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The Tangible and Intangible Benefits of Membership

—and the Importance of YOUR Membership in AAS to You and to the Field of Asian Studies


The following post is a revised version of AAS Executive Director Michael Paschal’s column from the December 2016 issue of the Asian Studies E-Newsletter.

 

Traditionally the benefits of membership in the Association for Asian Studies could be measured in tangible terms, whether discount member rates for conference registration and other association products or in the number of print publications received. The latter have included at various times over the years the print Journal of Asian Studies (JAS), the Newsletter, Education About Asia, the annual conference program, and the AAS member directory. With the onset of the digital age however, many of these publications are now available to members through institutional subscriptions or via the AAS website. Some members might view the traditional print versions of the above as somewhat of a dubious benefit or even a liability when trying to find shelf space to store their full runs of the JAS. Of course, the costs to produce and distribute traditional print publications also continue to increase, which ultimately impacts the AAS operating budget and our ability to invest resources into other programs and initiatives. To address these issues, we would like to point out that members who no longer wish to receive the printed JAS may choose to “opt-out” and only receive the digital JAS (for instructions, see the JAS webpage).

 

With fewer print publications being provided or desired, what then are the benefits of membership in the AAS? This has been an ongoing issue of concern to the leadership of AAS and other scholarly membership associations for several years. Financial incentives of membership remain of course, but does a younger generation of scholars appreciate and value the same benefits derived from association membership as their predecessors, or have research methods, online resources, and other changes in the field reduced the appeal and benefits of membership? Have greatly increased communications made possible through technological advances and social media lessened the need for face-to-face networking that has been so critical for career development? This does not seem to be the case according to membership statistics. Over 1000 new members joined the AAS in 2016, and more than half were students. Obviously attracting new generations of scholars bodes well for the future of the association, but overall member numbers have continued to slowly decline in recent years despite the infusion of new blood.

 

It is apparent that many AAS members allow their memberships to “lapse” in years when they are not planning to attend the annual conference and do not need to take advantage of member registration discounts. Although this is a rational financial decision from a personal standpoint, it unfortunately also affects the AAS financially, and negatively impacts our ability to maintain ongoing services or undertake new initiatives to benefit members and strengthen the field of Asian Studies. Operating revenue for the AAS originates from three primary sources: membership dues, conference registration fees, and to a much lesser extent, advertising and sales of publications. Money from all these sources is not restricted to the same activity or area from which it is generated, but rather placed in a general fund that is used to support all AAS activities. Unfortunately, steadily rising costs of doing business combined with slowly declining member revenue make it increasingly difficult to balance the operating budget, much less initiate new programs, without acquiring significant outside funding support. Members who selectively come and go rather than maintaining the currency of their memberships therefore jeopardize the ability and overall effectiveness of the AAS to deliver programs and initiatives essential to the field.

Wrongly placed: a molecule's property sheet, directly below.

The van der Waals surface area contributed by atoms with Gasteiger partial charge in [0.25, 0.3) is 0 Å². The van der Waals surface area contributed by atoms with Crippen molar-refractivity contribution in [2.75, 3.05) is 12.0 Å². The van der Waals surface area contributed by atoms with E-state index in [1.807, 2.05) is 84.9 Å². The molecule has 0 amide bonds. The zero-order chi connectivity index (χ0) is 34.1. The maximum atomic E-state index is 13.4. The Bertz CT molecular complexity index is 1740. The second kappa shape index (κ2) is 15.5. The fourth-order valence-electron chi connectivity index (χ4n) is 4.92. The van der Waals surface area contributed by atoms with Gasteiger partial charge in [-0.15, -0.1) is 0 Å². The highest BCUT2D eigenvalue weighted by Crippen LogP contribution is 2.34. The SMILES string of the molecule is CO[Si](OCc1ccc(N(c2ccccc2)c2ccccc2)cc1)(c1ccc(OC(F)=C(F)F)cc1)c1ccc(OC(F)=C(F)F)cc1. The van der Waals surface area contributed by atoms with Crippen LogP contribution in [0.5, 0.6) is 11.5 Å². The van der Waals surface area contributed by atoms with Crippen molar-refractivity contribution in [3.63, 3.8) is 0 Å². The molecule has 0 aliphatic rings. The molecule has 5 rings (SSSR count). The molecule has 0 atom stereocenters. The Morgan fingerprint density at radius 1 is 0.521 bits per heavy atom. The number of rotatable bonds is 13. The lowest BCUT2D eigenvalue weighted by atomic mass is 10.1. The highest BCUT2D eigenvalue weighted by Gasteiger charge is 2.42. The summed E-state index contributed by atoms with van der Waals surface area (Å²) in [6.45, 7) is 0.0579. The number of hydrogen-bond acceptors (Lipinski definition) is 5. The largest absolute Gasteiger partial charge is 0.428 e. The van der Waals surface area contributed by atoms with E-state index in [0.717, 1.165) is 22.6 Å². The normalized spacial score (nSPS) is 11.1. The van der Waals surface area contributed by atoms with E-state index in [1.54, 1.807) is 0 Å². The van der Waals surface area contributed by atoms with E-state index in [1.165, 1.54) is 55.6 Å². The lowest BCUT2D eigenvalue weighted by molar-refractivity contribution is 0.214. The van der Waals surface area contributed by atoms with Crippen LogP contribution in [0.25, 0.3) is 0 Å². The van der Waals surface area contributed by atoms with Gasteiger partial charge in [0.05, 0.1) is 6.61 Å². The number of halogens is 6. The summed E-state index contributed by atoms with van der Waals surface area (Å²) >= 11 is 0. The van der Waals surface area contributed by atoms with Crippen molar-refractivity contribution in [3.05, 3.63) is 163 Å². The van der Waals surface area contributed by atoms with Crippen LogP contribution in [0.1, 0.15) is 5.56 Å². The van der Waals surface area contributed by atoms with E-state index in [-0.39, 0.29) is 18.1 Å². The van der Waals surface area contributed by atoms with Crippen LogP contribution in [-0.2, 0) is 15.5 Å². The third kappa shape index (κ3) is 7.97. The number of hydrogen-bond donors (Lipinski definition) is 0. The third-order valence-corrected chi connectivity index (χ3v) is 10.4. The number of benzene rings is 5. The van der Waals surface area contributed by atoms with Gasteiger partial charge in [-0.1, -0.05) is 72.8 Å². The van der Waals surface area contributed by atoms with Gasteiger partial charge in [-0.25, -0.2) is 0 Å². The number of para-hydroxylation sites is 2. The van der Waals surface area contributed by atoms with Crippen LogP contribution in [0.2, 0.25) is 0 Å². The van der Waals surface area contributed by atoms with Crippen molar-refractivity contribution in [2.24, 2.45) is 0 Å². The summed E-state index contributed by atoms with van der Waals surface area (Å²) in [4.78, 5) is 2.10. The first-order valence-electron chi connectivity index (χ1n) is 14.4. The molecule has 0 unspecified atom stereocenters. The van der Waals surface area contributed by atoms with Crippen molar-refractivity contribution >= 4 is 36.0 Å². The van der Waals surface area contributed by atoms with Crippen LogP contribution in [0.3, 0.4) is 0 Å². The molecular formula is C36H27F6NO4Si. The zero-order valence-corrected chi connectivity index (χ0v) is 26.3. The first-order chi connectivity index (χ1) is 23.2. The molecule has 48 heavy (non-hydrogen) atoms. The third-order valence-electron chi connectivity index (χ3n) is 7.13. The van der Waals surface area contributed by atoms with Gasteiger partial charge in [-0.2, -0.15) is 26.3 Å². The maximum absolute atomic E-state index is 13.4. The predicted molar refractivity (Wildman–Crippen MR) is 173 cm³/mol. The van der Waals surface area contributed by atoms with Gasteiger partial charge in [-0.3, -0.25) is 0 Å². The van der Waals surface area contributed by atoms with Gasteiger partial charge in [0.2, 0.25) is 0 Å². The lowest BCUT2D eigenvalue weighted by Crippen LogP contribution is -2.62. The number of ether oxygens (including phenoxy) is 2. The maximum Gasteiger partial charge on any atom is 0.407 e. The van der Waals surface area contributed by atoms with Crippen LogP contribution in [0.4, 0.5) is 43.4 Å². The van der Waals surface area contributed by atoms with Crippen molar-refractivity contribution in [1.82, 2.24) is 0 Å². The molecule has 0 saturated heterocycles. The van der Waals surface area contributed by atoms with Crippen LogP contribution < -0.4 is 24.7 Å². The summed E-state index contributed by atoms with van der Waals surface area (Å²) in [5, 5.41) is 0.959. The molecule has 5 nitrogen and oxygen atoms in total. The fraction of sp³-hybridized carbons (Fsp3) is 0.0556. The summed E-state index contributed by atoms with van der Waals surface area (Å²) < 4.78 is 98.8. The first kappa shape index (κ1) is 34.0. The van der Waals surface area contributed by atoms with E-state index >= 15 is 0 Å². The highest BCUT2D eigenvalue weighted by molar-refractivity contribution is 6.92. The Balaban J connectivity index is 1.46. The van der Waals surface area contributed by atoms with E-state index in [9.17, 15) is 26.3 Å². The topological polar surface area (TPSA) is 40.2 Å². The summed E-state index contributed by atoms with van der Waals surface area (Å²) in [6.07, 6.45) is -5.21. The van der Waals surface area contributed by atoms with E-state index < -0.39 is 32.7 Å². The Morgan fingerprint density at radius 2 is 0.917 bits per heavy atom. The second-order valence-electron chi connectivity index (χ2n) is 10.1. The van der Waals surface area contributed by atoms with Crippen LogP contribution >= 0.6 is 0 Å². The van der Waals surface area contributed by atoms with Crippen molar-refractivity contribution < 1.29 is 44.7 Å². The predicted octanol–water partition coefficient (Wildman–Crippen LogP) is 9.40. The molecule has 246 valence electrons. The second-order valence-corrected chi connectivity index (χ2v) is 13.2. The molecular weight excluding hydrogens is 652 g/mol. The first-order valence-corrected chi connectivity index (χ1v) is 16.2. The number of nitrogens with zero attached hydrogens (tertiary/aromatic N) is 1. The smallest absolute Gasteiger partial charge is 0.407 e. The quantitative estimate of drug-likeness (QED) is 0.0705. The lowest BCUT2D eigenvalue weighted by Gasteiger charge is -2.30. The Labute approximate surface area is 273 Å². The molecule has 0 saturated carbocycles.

Rather than considering only the tangible member benefits noted above, I would like to emphasize the intangible benefits derived from membership. Of course there are many benefits for individuals joining and participating in the various activities of professional membership associations, especially for younger scholars. Joining and taking advantage of networking opportunities and building professional relationships is still an essential element of career development. Being eligible for first-book publishing subventions, or student travel subsidies to attend and participate at the annual conference, are additional obvious benefits. But members also should consider their participation in AAS as contributing to the strengthening of the field and “paying forward” the benefits and opportunities that were provided to them by earlier generations of scholars, much as their own academic research undoubtedly is built upon the work of earlier scholars. The AAS member dues structure is based on this philosophy, i.e., that established scholars with higher incomes pay proportionally higher dues to enable younger scholars to become integrated with the association and established in their careers, and who in turn, eventually will do the same. This relationship supports everything the AAS does, and ultimately contributes to the growth and strengthening of the field of Asian Studies. So much of what we do relies on the volunteerism of members, but we also need your continued and consistent financial support to help the field of Asian Studies thrive. I ask that you please keep this in mind when renewal time rolls around.

 

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